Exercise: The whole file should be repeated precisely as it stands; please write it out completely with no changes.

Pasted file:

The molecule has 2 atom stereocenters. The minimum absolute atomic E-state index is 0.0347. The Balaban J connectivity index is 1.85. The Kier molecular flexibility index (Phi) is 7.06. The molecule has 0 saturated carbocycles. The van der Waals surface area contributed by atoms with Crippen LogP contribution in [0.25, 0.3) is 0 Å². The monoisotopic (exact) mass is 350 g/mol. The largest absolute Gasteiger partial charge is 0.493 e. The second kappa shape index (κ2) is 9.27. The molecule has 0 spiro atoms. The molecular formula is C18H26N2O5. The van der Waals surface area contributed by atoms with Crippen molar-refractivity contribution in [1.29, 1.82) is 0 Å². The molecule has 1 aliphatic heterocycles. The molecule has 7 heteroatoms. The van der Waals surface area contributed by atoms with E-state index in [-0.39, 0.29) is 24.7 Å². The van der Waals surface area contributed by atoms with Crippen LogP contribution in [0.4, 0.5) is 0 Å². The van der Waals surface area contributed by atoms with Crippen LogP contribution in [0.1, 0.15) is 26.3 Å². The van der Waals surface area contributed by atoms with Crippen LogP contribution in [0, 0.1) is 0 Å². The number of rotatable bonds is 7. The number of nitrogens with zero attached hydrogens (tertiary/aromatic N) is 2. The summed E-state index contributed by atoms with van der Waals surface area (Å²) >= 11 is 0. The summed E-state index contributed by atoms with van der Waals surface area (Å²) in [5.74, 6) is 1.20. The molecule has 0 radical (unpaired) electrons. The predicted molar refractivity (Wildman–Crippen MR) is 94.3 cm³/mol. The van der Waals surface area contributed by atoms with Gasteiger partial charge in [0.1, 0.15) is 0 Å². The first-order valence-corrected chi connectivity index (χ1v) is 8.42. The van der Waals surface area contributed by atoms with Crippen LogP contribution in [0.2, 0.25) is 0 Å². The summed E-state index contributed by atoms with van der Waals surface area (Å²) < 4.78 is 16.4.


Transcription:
The molecule has 2 atom stereocenters. The minimum absolute atomic E-state index is 0.0347. The Balaban J connectivity index is 1.85. The Kier molecular flexibility index (Phi) is 7.06. The molecule has 0 saturated carbocycles. The van der Waals surface area contributed by atoms with Crippen LogP contribution in [0.25, 0.3) is 0 Å². The monoisotopic (exact) mass is 350 g/mol. The largest absolute Gasteiger partial charge is 0.493 e. The second kappa shape index (κ2) is 9.27. The molecule has 0 spiro atoms. The molecular formula is C18H26N2O5. The van der Waals surface area contributed by atoms with Crippen molar-refractivity contribution in [1.29, 1.82) is 0 Å². The molecule has 1 aliphatic heterocycles. The molecule has 7 heteroatoms. The van der Waals surface area contributed by atoms with E-state index in [-0.39, 0.29) is 24.7 Å². The van der Waals surface area contributed by atoms with Crippen LogP contribution in [0.4, 0.5) is 0 Å². The van der Waals surface area contributed by atoms with Crippen LogP contribution in [0.1, 0.15) is 26.3 Å². The van der Waals surface area contributed by atoms with Crippen LogP contribution in [0, 0.1) is 0 Å². The number of rotatable bonds is 7. The number of nitrogens with zero attached hydrogens (tertiary/aromatic N) is 2. The summed E-state index contributed by atoms with van der Waals surface area (Å²) >= 11 is 0. The summed E-state index contributed by atoms with van der Waals surface area (Å²) in [5.74, 6) is 1.20. The molecule has 0 radical (unpaired) electrons. The predicted molar refractivity (Wildman–Crippen MR) is 94.3 cm³/mol. The van der Waals surface area contributed by atoms with Gasteiger partial charge in [0.1, 0.15) is 0 Å². The first-order valence-corrected chi connectivity index (χ1v) is 8.42. The van der Waals surface area contributed by atoms with Crippen LogP contribution in [0.2, 0.25) is 0 Å². The summed E-state index contributed by atoms with van der Waals surface area (Å²) < 4.78 is 16.4.